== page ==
Most college graduates armed with a broadcast journalism degree, have aspirations to be a television news anchor or reporter.
My first TV job was newscast producer. The producer formats the newscast, works with the anchors and reporter, then coordinates with the director on the technical aspects of the broadcast. When the newscast goes live on the air, the producer is there to time the show and figure out what to do when something goes wrong.
I loved being a producer, but being a TV star was still my dream. So, I began a series of conversations with my News Director about getting on the air. Looking back, I pestered the crap out of the guy. So, he let me do some voice work. I traveled around with photographers shooting stories for broadcast.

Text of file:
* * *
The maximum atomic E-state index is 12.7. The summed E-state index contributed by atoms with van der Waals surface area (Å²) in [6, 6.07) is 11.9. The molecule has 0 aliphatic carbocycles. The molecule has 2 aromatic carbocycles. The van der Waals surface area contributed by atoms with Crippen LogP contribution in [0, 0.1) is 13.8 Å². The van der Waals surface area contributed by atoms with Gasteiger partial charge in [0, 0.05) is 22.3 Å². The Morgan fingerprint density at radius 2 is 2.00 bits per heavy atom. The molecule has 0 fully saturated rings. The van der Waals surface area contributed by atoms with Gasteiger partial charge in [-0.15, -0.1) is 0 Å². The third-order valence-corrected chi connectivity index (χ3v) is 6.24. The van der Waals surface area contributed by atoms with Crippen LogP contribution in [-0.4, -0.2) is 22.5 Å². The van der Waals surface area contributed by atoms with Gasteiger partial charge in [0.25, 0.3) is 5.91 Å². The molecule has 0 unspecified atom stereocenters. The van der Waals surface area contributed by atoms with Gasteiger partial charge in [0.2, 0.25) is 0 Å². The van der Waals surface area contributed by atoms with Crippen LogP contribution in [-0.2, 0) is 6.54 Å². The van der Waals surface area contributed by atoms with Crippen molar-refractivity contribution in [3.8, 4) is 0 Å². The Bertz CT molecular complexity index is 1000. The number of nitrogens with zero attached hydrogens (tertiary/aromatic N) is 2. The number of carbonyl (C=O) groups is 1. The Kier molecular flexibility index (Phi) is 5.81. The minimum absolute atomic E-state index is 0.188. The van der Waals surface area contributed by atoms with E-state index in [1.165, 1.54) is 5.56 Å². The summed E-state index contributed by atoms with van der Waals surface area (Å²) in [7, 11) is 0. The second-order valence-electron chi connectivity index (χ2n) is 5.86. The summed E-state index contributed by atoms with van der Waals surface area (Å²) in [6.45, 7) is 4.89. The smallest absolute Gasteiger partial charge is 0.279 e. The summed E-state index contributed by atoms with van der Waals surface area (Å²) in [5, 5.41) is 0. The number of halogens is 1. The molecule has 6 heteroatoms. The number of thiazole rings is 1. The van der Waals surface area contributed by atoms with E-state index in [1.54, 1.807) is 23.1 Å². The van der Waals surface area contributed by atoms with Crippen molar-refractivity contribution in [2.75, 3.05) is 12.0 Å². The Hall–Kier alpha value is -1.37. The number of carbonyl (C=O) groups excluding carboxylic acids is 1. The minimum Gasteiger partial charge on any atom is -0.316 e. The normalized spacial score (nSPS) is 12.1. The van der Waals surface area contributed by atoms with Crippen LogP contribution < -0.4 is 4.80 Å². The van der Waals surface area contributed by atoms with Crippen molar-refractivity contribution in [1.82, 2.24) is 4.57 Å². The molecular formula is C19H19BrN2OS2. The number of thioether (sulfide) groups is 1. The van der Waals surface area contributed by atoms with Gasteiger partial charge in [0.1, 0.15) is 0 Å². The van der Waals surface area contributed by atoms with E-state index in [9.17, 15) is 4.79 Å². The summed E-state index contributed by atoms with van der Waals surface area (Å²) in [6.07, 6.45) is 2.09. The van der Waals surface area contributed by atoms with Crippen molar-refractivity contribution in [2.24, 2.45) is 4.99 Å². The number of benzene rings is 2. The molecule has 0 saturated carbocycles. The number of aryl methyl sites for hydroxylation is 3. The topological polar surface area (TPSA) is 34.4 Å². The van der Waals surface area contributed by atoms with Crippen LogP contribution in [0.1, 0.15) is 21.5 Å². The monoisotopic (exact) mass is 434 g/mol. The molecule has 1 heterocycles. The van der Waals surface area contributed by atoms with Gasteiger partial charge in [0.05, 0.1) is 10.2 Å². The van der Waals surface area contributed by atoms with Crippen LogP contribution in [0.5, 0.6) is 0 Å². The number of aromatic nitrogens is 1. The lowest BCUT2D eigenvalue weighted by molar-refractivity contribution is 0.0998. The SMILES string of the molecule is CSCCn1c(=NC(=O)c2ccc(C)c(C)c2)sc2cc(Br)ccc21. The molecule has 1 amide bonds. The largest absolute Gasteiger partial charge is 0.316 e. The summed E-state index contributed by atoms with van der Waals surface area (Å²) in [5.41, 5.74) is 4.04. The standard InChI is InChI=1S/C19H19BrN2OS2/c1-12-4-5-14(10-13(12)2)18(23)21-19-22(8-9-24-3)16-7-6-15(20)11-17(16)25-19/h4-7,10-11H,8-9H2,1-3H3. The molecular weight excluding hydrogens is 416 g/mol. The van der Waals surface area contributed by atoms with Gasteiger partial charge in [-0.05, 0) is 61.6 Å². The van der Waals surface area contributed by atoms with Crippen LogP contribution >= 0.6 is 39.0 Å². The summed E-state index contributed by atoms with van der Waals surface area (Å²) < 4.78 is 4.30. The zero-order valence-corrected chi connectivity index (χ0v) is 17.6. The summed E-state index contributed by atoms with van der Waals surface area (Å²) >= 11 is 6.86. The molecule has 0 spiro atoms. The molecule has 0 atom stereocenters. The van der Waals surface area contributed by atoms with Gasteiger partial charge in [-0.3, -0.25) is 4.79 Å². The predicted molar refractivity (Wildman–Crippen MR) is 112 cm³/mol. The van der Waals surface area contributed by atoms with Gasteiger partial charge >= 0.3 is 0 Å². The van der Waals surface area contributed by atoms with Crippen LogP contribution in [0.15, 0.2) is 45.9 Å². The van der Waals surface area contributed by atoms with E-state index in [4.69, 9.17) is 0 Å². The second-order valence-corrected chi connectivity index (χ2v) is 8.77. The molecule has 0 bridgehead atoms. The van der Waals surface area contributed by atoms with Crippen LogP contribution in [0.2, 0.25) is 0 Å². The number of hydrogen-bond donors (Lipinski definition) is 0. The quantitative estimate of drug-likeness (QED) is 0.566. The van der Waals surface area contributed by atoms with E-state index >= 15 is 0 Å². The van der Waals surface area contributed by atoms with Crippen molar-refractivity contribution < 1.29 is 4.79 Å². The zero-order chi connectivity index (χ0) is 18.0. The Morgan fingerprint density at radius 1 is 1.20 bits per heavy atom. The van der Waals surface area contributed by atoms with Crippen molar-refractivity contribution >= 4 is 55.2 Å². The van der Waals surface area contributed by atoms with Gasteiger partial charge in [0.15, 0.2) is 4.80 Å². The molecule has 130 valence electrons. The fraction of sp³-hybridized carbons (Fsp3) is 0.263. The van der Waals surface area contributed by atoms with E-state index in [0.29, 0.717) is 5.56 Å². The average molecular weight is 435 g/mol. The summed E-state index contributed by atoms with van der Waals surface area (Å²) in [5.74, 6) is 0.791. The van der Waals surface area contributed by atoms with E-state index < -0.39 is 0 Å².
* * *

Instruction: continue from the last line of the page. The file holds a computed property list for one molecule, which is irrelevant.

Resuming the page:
But I was 22 or 23 years old and still not a TV star.
Suddenly, an opportunity came up. Our sports anchor’s wife was about to have a baby.
What would happen if she went into labor between the six and 11pm newscasts? Who would anchor the sports?
Again, I returned to pestering my boss. No need to bring someone else back to work. I’d produce the newscast and anchor the sports.
Finally, he said YES (I’m sure he thought the baby would be born during the other 16-hours of the day, so saying yes to me was an opportunity to get me out of his office).
For several weeks, I brought my only sports jacket, a white shirt and a red tie to work.
When would this kid decide to come out!
But then, it happened. She went into labor, the sports guy ran home and I was about to get my chance.
I would finally become a TV star.
TO BE CONTINUED…